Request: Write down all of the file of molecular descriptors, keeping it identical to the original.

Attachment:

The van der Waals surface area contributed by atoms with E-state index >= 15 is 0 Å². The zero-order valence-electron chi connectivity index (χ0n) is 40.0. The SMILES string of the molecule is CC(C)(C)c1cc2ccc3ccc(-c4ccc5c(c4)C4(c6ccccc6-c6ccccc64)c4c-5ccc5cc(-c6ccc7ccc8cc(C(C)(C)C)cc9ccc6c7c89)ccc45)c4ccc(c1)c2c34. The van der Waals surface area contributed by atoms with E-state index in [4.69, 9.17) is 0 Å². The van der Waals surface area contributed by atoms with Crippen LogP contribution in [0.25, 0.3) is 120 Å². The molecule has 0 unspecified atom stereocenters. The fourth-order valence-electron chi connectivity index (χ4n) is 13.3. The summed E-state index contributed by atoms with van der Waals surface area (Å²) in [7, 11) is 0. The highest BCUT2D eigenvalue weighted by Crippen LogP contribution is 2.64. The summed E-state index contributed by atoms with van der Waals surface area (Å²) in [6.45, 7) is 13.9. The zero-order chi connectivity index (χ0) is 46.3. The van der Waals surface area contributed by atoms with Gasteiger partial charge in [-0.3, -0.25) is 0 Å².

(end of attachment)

The van der Waals surface area contributed by atoms with E-state index >= 15 is 0 Å². The zero-order valence-electron chi connectivity index (χ0n) is 40.0. The SMILES string of the molecule is CC(C)(C)c1cc2ccc3ccc(-c4ccc5c(c4)C4(c6ccccc6-c6ccccc64)c4c-5ccc5cc(-c6ccc7ccc8cc(C(C)(C)C)cc9ccc6c7c89)ccc45)c4ccc(c1)c2c34. The van der Waals surface area contributed by atoms with E-state index in [4.69, 9.17) is 0 Å². The van der Waals surface area contributed by atoms with Crippen LogP contribution in [0.25, 0.3) is 120 Å². The molecule has 0 unspecified atom stereocenters. The fourth-order valence-electron chi connectivity index (χ4n) is 13.3. The summed E-state index contributed by atoms with van der Waals surface area (Å²) in [7, 11) is 0. The highest BCUT2D eigenvalue weighted by Crippen LogP contribution is 2.64. The summed E-state index contributed by atoms with van der Waals surface area (Å²) in [6.45, 7) is 13.9. The zero-order chi connectivity index (χ0) is 46.3. The van der Waals surface area contributed by atoms with Gasteiger partial charge in [-0.3, -0.25) is 0 Å².